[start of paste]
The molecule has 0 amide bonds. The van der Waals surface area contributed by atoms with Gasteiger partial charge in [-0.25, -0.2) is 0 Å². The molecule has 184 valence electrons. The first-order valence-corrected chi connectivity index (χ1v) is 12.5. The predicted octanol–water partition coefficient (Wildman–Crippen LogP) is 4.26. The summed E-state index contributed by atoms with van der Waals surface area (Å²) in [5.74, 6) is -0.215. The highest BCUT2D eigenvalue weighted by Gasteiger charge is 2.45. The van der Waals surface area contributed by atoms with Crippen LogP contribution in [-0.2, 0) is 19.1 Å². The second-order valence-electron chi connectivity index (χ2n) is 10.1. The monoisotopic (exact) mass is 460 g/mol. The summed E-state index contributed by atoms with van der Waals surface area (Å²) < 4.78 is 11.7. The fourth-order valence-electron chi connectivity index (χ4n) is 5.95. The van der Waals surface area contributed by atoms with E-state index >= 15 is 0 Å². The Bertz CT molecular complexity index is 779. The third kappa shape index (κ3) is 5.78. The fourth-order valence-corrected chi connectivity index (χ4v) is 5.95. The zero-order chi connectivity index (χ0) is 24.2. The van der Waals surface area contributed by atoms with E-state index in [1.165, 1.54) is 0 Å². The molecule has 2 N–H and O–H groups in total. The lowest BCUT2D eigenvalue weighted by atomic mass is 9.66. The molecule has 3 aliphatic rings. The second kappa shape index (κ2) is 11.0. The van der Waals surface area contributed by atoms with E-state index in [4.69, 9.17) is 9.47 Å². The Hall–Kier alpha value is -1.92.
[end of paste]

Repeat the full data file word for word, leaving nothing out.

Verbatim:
The molecule has 0 amide bonds. The van der Waals surface area contributed by atoms with Gasteiger partial charge in [-0.25, -0.2) is 0 Å². The molecule has 184 valence electrons. The first-order valence-corrected chi connectivity index (χ1v) is 12.5. The predicted octanol–water partition coefficient (Wildman–Crippen LogP) is 4.26. The summed E-state index contributed by atoms with van der Waals surface area (Å²) in [5.74, 6) is -0.215. The highest BCUT2D eigenvalue weighted by Gasteiger charge is 2.45. The van der Waals surface area contributed by atoms with Crippen LogP contribution in [-0.2, 0) is 19.1 Å². The second-order valence-electron chi connectivity index (χ2n) is 10.1. The monoisotopic (exact) mass is 460 g/mol. The summed E-state index contributed by atoms with van der Waals surface area (Å²) < 4.78 is 11.7. The fourth-order valence-electron chi connectivity index (χ4n) is 5.95. The van der Waals surface area contributed by atoms with E-state index >= 15 is 0 Å². The Bertz CT molecular complexity index is 779. The third kappa shape index (κ3) is 5.78. The fourth-order valence-corrected chi connectivity index (χ4v) is 5.95. The zero-order chi connectivity index (χ0) is 24.2. The van der Waals surface area contributed by atoms with E-state index in [1.165, 1.54) is 0 Å². The molecule has 2 N–H and O–H groups in total. The lowest BCUT2D eigenvalue weighted by atomic mass is 9.66. The molecule has 3 aliphatic rings. The second kappa shape index (κ2) is 11.0. The van der Waals surface area contributed by atoms with E-state index in [4.69, 9.17) is 9.47 Å². The Hall–Kier alpha value is -1.92.